Presidential polls today: Latest 2016 election figures put Clinton ahead of Trump
Hillary Clinton was not supposed to be a strong presidential candidate: In a year of outsiders, Clinton is a life-long member of the political establishment with substantial political baggage.
But polls continue to confirm that in the eyes of voters, Donald Trump is worse. In the four-way presidential race, Clinton leads Trump by 6 points, according to RealClearPolitics poll tracker. In national polls, Clinton has led Trump since the beginning of August and for the last 10 days, has led him by at least 5 points.
Clinton and Trump's favorability ratings
Though both candidates are unpopular with voters, Clinton is viewed unfavorably by a smaller margin, with 53% of voters viewing her unfavorably and 43% viewing her favorably, according to RealClearPolitics' average. Trump's numbers are much worse: While 35% of voters view him favorably, more than 60% view him unfavorably.
Swing state polls
Trump's position in key swing states has worsened. Polls in New Hampshire indicate Clinton is likely to win that state. And surveys in Arizona show Clinton could take that traditionally Republican state.
Either scenario spells doom for Trump's chances of winning the electoral college. His campaign has long contended with a harsh reality: Trump's most likely path to victory depends on wins in Florida, North Carolina and Ohio. Clinton currently leads in two of those three states — and that model assumed Trump would hold Republican states like Pennsylvania and poach states like New Hampshire.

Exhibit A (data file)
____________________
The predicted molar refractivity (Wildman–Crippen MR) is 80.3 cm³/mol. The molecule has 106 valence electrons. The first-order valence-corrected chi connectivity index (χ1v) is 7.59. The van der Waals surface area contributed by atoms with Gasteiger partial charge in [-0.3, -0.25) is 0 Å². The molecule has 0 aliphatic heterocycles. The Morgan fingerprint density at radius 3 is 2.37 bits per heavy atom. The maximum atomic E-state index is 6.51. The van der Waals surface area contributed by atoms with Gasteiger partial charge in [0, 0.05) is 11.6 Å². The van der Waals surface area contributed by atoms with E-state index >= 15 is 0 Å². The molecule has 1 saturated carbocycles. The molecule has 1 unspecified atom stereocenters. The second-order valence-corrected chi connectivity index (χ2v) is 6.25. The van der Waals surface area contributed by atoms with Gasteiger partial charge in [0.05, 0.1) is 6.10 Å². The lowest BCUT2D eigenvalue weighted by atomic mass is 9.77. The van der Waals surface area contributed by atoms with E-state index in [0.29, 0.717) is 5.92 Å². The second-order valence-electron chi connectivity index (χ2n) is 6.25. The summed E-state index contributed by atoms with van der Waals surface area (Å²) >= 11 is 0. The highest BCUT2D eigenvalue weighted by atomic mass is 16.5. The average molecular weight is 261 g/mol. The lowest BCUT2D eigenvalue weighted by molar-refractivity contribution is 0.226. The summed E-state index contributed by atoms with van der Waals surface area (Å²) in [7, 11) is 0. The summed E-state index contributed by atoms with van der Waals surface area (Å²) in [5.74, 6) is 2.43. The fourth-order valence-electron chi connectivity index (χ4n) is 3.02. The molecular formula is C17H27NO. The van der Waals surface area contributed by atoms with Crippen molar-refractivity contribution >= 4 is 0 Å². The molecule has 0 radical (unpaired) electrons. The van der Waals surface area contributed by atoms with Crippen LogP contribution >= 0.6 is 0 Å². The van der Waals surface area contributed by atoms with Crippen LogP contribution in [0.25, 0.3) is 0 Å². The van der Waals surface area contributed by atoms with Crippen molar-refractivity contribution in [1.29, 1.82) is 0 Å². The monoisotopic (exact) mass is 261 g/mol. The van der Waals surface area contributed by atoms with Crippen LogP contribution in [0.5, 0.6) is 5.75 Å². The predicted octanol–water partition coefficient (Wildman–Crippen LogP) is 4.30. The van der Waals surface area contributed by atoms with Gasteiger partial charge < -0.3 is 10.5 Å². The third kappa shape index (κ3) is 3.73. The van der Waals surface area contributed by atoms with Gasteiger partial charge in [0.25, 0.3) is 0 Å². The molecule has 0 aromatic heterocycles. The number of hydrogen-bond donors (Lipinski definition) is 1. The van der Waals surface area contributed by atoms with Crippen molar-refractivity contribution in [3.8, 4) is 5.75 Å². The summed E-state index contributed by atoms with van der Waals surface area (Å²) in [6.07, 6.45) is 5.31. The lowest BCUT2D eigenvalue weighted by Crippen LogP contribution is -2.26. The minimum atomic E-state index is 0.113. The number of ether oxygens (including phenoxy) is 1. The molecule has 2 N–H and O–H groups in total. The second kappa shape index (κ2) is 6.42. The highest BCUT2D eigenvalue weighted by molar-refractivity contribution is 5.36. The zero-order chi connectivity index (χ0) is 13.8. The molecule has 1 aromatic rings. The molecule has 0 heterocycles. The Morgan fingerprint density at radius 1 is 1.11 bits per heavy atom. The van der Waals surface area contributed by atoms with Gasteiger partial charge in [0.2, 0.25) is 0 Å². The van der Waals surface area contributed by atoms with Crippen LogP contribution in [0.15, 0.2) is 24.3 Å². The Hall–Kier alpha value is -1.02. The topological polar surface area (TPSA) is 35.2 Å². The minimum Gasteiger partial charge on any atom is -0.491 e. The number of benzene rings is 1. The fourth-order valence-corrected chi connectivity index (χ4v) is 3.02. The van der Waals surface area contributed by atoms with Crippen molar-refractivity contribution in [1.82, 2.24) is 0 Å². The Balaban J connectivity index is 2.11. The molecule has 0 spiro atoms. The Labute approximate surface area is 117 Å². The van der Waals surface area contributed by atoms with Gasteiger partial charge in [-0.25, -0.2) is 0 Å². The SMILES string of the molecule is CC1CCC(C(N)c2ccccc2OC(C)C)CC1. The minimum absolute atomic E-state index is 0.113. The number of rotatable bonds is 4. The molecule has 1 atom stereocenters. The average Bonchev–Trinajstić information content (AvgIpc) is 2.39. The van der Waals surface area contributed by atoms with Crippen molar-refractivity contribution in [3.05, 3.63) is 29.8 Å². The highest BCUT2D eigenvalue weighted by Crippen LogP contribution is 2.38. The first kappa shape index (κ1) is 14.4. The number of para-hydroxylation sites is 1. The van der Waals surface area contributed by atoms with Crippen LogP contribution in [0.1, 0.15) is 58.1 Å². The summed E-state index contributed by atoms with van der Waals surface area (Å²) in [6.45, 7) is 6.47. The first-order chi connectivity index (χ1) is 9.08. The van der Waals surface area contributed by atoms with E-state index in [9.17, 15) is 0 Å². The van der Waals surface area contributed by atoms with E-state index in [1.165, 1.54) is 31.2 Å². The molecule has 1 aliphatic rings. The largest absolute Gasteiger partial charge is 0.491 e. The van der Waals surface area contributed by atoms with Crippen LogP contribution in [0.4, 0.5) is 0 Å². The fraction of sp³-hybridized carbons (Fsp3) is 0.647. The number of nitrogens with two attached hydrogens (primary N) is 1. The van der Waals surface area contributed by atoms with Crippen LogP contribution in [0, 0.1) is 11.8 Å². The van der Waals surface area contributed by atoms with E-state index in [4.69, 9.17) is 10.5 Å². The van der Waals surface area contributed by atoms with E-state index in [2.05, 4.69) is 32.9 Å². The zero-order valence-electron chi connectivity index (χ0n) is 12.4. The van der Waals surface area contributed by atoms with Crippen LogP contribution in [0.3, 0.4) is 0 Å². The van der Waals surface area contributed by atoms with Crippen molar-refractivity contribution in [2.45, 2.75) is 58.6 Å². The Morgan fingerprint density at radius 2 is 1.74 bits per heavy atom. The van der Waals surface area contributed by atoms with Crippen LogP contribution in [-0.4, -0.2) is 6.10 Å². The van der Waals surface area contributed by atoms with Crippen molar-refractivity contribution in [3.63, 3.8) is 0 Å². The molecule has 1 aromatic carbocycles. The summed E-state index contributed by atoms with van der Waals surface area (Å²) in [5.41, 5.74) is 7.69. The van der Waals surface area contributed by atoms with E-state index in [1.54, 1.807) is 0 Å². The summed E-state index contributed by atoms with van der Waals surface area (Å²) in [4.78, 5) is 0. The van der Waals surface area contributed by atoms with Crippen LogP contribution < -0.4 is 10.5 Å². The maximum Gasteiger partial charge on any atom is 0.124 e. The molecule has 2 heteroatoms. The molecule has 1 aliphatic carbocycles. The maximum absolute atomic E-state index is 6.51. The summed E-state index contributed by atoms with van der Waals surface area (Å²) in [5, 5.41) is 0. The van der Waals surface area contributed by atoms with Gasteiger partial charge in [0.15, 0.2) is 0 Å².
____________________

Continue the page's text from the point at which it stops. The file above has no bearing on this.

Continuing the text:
Trump's ceiling of support
For nearly two weeks, Trump has averaged about 39% in the polls — the number most associated with his support in surveys throughout the election. Even with the considerable support for third-party candidates Gary Johnson and Jill Stein, Trump cannot win a national election with less than 40% of the vote.
Clinton's level of support has recently hovered around 45%. That would be substantially less than the support Barack Obama drew in 2008 and 2012. (The president drew more than 50% of the vote in both elections.) But it is not uncommon for a president to be elected without majority support. Obama was the first president since 1956 to win more than 51% of the vote twice. Bill Clinton won in 1992 with 43% of the vote, but third-party candidate Ross Perot drew 19% of the vote.
Post-debate polls have yet to be released, but initial results do not show Trump did his campaign any favors with his Wednesday night performance. And a turnaround for Trump at this point would be almost without historical precedent. Clinton is on track to win far more than 300 electoral votes and with millions of votes already cast, there seems to be little Trump can do to change that reality.